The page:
After a while the writing comes easier and you can concentrate on what you want to say, not on how to say it.

Of course you may be well past needing that advice.

Jerry Pournelle

The point being that if you have to think about what you are doing, rather than on what you are trying to say, you have a severe handicap; and that’s what I am trying to overcome. I’m getting there but it’s slower than I like. But then it took longer than I like just to feed myself…

For some reason I cannot fathom, the Word grammar program does not like the first sentence in that paragraph. I give up on why it thinks it is bad grammar. If it be, then so be it. Oh. I see. It wants a proper verb. Ah well, it’s clear enough.

Anyway we will continue the discussion of philosophy of science. To summarize my views, which are derived entirely from Sir Karl Popper and St. Thomas Aquinas:

Science has become a very useful way of discovering truth about the world. To most of the world, “reason” and “science” are essentially synonymous.

Science has strict rules. The most fundamental rule is that no theorem or hypothesis is scientific if it cannot be falsified. It does not mean that “I saw a man who wasn’t there” cannot be true, but it is not a scientific truth because there is no conceivable way to falsify it.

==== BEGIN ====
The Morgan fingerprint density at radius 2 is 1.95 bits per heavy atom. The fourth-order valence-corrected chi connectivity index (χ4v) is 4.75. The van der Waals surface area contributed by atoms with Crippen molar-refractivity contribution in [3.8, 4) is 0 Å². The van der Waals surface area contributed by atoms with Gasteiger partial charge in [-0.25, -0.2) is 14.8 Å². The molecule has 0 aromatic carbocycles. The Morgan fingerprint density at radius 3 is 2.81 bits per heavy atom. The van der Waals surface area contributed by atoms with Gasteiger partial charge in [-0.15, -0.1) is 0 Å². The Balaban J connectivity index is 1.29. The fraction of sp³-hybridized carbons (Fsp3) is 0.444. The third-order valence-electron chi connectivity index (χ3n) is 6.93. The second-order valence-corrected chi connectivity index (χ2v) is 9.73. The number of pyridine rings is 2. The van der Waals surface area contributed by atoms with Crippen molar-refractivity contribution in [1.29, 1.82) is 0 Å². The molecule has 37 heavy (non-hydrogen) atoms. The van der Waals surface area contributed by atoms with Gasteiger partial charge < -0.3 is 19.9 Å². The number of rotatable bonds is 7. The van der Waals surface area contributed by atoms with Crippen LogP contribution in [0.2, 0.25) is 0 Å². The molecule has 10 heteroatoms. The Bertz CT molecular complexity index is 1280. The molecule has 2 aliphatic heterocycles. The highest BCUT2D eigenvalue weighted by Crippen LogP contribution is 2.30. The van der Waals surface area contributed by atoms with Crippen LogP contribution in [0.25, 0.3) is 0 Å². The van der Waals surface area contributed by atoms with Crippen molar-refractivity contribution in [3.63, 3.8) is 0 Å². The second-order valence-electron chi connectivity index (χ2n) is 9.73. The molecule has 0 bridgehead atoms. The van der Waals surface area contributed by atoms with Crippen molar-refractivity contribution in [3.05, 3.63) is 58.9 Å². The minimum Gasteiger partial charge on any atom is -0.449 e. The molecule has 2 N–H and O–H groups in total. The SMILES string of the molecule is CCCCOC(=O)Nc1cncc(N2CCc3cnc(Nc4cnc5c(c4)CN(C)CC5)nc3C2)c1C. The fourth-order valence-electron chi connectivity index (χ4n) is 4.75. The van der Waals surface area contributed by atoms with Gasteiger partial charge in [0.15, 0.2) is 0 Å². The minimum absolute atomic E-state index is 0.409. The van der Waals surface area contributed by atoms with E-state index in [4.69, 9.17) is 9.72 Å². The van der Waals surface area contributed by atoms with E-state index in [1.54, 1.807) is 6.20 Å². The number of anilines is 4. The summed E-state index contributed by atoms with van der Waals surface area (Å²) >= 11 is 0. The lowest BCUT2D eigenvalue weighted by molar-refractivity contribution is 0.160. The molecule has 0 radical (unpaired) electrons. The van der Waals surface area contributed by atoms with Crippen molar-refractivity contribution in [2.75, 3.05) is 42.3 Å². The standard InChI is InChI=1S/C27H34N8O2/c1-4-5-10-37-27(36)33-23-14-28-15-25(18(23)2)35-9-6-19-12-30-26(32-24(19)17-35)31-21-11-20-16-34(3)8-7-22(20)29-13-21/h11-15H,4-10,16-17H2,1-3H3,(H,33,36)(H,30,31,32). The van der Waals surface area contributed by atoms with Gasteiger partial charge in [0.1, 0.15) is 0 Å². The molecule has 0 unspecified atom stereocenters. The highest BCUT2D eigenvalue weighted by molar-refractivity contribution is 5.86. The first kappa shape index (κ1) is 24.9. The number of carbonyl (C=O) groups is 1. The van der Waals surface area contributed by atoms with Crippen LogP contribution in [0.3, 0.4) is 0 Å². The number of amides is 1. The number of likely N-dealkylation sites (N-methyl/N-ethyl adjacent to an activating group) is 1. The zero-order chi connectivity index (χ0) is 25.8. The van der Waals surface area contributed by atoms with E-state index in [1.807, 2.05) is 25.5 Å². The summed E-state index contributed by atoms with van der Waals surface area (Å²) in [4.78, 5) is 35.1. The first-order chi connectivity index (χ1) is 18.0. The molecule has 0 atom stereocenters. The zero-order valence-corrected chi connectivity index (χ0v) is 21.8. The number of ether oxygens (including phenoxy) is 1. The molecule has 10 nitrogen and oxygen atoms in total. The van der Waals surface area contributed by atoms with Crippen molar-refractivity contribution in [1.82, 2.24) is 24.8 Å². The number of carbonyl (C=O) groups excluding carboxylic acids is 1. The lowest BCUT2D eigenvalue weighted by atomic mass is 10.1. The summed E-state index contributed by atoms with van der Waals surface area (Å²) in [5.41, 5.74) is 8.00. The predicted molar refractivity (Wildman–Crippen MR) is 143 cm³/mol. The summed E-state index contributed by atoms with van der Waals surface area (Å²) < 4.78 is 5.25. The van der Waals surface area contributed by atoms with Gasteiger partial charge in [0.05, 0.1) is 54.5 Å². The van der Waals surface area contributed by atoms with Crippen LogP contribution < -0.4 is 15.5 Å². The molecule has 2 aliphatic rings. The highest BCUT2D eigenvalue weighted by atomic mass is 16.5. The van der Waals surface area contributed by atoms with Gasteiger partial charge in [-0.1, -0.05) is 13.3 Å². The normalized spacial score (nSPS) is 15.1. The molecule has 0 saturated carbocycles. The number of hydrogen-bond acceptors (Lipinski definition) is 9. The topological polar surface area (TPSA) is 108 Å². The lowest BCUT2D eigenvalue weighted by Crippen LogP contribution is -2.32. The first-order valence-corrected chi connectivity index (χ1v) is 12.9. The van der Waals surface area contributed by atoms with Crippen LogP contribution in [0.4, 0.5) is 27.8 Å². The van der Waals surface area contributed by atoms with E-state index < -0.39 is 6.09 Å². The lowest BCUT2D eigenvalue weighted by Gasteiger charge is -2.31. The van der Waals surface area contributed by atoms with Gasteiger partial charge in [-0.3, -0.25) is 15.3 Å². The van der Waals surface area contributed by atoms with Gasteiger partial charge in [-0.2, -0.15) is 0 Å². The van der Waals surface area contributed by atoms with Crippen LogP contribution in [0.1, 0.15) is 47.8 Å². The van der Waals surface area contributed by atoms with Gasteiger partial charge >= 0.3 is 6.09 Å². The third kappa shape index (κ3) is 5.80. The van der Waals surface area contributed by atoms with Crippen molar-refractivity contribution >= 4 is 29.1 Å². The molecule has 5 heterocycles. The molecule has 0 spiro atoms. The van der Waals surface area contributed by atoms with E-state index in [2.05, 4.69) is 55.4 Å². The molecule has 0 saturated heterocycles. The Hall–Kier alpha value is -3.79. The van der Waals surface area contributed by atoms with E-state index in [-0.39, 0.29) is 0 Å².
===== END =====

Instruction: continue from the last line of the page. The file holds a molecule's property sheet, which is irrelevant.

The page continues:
We may act as if scientific theories (those which can be falsified) were true, but always with the understanding that they may someday be falsified.

This can lead to conflicts of theories, and sometimes does. An example is the late Petr Beckmann’s theory of entailed aether, as opposed to Einstein’s Theory of Relativity; they both, as I understand it, “explain” all the relevant data; where they make different predictions, falsification of either requires experiments we cannot perform. That leads to wildly different possibilities, but we cannot choose among them given the present state of observations. There is an overwhelming consensus in favor of Einstein, but there is no crucial experiment to choose between them at this time.

When conflicting theories lead reasonably to disparate courses of action the situation becomes critical, in particular if the different actions have high cost; this is the situation in which we find ourselves regarding global warming, with the added problem that there are mutual assertions of falsifications of the different theories, as well as conflicting claims of the validity of certain evidence.